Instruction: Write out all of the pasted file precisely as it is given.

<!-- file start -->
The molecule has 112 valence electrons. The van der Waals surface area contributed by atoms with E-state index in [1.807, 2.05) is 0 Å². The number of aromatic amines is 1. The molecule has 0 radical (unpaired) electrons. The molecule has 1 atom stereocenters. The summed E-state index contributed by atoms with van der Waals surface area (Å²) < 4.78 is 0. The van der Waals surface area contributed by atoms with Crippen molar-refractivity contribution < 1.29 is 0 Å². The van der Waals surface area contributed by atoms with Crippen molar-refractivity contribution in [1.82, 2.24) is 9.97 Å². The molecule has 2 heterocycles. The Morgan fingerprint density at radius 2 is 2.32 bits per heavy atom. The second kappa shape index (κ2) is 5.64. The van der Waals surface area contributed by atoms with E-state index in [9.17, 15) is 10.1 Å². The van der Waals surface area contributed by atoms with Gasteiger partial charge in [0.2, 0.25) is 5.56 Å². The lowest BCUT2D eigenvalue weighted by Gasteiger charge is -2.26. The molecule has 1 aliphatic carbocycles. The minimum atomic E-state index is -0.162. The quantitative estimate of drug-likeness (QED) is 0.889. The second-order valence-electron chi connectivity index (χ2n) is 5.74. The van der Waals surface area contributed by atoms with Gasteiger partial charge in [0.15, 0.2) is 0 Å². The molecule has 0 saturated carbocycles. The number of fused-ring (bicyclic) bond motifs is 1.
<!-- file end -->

The molecule has 112 valence electrons. The van der Waals surface area contributed by atoms with E-state index in [1.807, 2.05) is 0 Å². The number of aromatic amines is 1. The molecule has 0 radical (unpaired) electrons. The molecule has 1 atom stereocenters. The summed E-state index contributed by atoms with van der Waals surface area (Å²) < 4.78 is 0. The van der Waals surface area contributed by atoms with Crippen molar-refractivity contribution < 1.29 is 0 Å². The van der Waals surface area contributed by atoms with Crippen molar-refractivity contribution in [1.82, 2.24) is 9.97 Å². The molecule has 2 heterocycles. The Morgan fingerprint density at radius 2 is 2.32 bits per heavy atom. The second kappa shape index (κ2) is 5.64. The van der Waals surface area contributed by atoms with E-state index in [9.17, 15) is 10.1 Å². The van der Waals surface area contributed by atoms with Gasteiger partial charge in [0.2, 0.25) is 5.56 Å². The lowest BCUT2D eigenvalue weighted by Gasteiger charge is -2.26. The molecule has 1 aliphatic carbocycles. The minimum atomic E-state index is -0.162. The quantitative estimate of drug-likeness (QED) is 0.889. The second-order valence-electron chi connectivity index (χ2n) is 5.74. The van der Waals surface area contributed by atoms with Gasteiger partial charge in [0.15, 0.2) is 0 Å². The molecule has 0 saturated carbocycles. The number of fused-ring (bicyclic) bond motifs is 1.